However, after a few years, he found the storytelling and the career wasn’t what he thought it would be. He transitioned to working in health communication and human services — spaces where Tribal communities need far more representation — before starting his current role with the state government.

It’s a role that has everything to do with representation. Right away, Fuller found issues with how the state represented Tribal communities, and he set about changing it.

“The biggest thing that the state always wanted to do with any Native or Tribal-related media was show photos of us in Native regalia,” said Fuller. “I always called it ‘buffalo marketing’… ‘Oh, it’s not Native if it doesn't have an eagle feather in it or a buffalo next to it.’ When we talk about a Tribal family, I want to see a family. Don't put us in regalia because it makes white people comfortable; show how we are living on the billboard because that's the reality of where we're at.”

portrait of Tony Fuller with the US Capitol Building in the background
Before moving back to Oregon in 2018, Tony Aaron Fuller ’05 lived in Washington, D.C. He worked as a public affairs specialist at the National Headquarters of the Indian Health Service and as the communications and media coordinator for the National Council of Urban Indian Health.

Much of Fuller’s work involves bringing tribal leaders, advocates and families information about government services on their terms.

This means being innovative. Many Tribal communities don’t have access to Wi-Fi, so websites and social media campaigns, for instance, don’t work. Instead, Fuller focuses on communication tactics like word-of-mouth campaigns, which involve real-time, relationship-building oral traditions — the way that Tribal communities have historically thrived and continue to thrive.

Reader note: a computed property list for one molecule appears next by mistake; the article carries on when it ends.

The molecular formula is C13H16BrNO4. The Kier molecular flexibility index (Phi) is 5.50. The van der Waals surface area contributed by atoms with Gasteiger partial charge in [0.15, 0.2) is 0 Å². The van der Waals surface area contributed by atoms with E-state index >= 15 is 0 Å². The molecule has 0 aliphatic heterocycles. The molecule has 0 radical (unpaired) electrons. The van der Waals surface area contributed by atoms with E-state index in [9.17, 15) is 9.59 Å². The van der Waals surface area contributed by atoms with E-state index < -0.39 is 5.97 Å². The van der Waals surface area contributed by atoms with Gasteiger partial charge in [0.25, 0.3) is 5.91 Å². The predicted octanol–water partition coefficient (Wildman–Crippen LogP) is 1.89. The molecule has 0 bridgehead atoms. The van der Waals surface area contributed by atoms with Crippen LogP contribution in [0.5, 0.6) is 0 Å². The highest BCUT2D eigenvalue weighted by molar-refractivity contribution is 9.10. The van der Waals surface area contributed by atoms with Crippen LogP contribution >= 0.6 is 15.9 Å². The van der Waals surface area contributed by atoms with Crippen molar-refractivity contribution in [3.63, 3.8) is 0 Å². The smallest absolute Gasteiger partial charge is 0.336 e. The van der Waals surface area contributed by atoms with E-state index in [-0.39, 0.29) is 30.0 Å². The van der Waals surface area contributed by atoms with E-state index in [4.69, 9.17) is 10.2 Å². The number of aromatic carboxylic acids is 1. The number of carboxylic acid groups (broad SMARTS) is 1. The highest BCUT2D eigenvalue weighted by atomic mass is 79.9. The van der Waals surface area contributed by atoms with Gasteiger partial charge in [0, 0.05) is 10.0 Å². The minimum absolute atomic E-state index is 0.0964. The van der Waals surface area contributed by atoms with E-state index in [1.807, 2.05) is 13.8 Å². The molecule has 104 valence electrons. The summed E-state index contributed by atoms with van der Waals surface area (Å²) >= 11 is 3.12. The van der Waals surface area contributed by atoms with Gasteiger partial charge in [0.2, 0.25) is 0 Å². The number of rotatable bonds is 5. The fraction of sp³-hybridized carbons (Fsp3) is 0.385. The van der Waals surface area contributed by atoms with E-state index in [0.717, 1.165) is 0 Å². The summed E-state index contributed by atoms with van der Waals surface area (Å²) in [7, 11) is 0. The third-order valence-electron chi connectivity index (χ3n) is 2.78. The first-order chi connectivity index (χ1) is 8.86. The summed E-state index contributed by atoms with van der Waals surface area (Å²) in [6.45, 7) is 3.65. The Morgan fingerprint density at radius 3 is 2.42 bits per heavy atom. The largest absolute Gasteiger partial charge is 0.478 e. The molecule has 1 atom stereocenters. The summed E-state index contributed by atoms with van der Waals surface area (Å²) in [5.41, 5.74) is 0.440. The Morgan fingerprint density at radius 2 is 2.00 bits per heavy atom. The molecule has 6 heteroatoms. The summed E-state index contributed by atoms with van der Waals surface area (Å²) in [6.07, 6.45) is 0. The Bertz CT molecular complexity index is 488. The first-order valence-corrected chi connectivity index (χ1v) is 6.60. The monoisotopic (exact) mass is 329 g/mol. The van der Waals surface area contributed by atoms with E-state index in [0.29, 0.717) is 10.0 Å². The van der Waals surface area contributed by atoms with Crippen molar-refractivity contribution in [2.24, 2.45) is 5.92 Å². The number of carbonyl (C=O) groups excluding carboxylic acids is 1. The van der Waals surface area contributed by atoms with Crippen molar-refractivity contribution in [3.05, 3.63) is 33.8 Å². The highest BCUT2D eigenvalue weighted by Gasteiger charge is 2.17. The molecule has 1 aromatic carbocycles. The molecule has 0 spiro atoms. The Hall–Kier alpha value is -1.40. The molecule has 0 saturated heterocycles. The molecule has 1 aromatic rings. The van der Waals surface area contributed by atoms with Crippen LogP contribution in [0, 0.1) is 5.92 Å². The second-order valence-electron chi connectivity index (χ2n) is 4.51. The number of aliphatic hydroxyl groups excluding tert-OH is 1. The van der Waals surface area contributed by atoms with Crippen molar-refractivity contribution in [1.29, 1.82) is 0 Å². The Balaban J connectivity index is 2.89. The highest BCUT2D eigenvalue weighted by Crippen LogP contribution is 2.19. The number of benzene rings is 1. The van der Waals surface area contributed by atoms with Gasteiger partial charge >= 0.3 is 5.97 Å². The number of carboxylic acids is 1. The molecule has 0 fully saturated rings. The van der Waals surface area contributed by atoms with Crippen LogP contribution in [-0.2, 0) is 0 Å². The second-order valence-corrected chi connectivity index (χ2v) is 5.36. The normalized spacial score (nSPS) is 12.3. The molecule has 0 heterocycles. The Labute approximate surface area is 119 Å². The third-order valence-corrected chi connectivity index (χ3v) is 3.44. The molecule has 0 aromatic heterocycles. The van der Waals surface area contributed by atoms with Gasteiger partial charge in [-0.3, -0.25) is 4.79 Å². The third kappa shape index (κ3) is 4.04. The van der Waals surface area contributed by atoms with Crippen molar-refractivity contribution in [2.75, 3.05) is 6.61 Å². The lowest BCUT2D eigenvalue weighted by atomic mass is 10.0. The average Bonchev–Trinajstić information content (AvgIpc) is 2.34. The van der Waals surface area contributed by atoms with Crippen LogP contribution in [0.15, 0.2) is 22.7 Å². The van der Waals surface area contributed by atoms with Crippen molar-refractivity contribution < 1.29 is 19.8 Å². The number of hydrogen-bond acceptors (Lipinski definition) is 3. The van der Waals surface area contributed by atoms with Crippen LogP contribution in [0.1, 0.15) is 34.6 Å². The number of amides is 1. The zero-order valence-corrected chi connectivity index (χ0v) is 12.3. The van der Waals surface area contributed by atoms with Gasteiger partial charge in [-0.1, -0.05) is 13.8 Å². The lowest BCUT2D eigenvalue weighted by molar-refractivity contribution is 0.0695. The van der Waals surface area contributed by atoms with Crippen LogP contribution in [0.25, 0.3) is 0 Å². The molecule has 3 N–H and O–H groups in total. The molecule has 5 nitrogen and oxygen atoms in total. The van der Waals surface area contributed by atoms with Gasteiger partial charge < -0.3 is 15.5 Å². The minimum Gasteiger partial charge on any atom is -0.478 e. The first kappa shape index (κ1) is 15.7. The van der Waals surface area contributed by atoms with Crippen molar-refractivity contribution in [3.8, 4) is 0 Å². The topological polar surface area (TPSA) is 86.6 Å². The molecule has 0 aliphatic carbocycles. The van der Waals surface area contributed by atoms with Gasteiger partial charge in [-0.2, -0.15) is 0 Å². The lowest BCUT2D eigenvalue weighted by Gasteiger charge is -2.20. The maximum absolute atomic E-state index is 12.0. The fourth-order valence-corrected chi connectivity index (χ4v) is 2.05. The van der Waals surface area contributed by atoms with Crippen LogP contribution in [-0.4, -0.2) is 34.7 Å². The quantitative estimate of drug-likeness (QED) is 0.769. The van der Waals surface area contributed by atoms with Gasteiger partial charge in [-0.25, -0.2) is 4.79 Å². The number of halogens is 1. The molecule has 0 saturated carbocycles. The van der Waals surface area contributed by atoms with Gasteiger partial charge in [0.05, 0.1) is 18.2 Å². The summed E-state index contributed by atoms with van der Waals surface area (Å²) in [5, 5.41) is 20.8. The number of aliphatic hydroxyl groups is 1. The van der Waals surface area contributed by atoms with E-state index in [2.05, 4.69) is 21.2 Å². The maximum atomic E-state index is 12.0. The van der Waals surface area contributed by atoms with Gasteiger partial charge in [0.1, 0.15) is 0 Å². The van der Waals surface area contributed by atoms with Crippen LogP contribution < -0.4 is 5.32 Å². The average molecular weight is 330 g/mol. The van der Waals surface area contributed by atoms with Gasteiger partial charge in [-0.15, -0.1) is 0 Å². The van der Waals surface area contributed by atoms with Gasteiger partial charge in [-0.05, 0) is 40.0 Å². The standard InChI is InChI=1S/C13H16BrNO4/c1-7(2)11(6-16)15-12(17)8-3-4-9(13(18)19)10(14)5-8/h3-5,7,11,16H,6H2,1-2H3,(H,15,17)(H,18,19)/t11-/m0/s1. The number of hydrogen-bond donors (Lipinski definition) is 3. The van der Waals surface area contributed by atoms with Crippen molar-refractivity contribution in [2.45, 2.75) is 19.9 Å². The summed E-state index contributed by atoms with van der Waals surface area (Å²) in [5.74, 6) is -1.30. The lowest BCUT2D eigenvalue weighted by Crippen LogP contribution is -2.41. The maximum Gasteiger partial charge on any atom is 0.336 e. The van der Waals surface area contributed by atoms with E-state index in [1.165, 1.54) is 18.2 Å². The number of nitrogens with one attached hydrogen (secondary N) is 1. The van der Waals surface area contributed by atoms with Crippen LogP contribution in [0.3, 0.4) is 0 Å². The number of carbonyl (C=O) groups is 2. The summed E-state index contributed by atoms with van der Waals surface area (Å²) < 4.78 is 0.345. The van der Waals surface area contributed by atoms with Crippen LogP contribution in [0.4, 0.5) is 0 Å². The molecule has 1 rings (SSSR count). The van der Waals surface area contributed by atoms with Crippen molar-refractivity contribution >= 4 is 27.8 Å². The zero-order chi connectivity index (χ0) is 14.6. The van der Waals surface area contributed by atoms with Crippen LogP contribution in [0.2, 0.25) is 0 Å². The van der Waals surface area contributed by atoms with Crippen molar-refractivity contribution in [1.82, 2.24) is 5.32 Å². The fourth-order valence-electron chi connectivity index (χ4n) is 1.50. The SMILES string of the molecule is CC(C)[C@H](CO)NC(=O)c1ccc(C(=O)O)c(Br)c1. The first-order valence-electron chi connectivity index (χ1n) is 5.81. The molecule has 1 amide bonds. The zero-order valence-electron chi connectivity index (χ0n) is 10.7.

It’s work that draws on Fuller’s skills and background in communication, as well as his lifelong history of building strong relationships. Fuller says that growing up in a small, close-knit community has made relationship-building central to everything he does.

And it’s also work that more communicators need to be aware of. Fuller says understanding that inequalities exist and the communication needs of different communities is crucial for any student hoping to go into communication.

“We live in a space now where you have to be able to create innovative ways to communicate with specific populations from different backgrounds, and that goes beyond race, that goes beyond religion, that goes beyond politics,” said Fuller. “I don't feel you can be an effective communicator without being able to realize the levels of diversity that exist and being able to be culturally responsive to those.”

Fuller says this applies in the workplace too.

“I came from a community that was often overlooked, always neglected, and people expect me to walk in a room with a big eagle feather in my hair or a big-beaded medallion around my neck, and that’s not what we look like,” he said. “We’re here to get work done, we’re here to represent who we are.”

As a kid, Fuller says his mother would tell him to remember where he came from whenever he left the house — and this is exactly what he’s done.

And now, almost 20 years after graduating from the SOJC, Fuller wants young Native people to know that a college education is possible for them too.

“If there are Native children out there that want to go to college, it is possible,” said Fuller. “Are there extra steps we have to take? Absolutely. But there is community support to get our young people the same opportunities as everybody else.”

—By Chloe Montague, class of ’24

Chloe Montague, class of ’24, is an advertising major and multimedia design minor working as an intern with the SOJC Communication Team and a writing coach with Writing Central. You can find more of her work on her portfolio at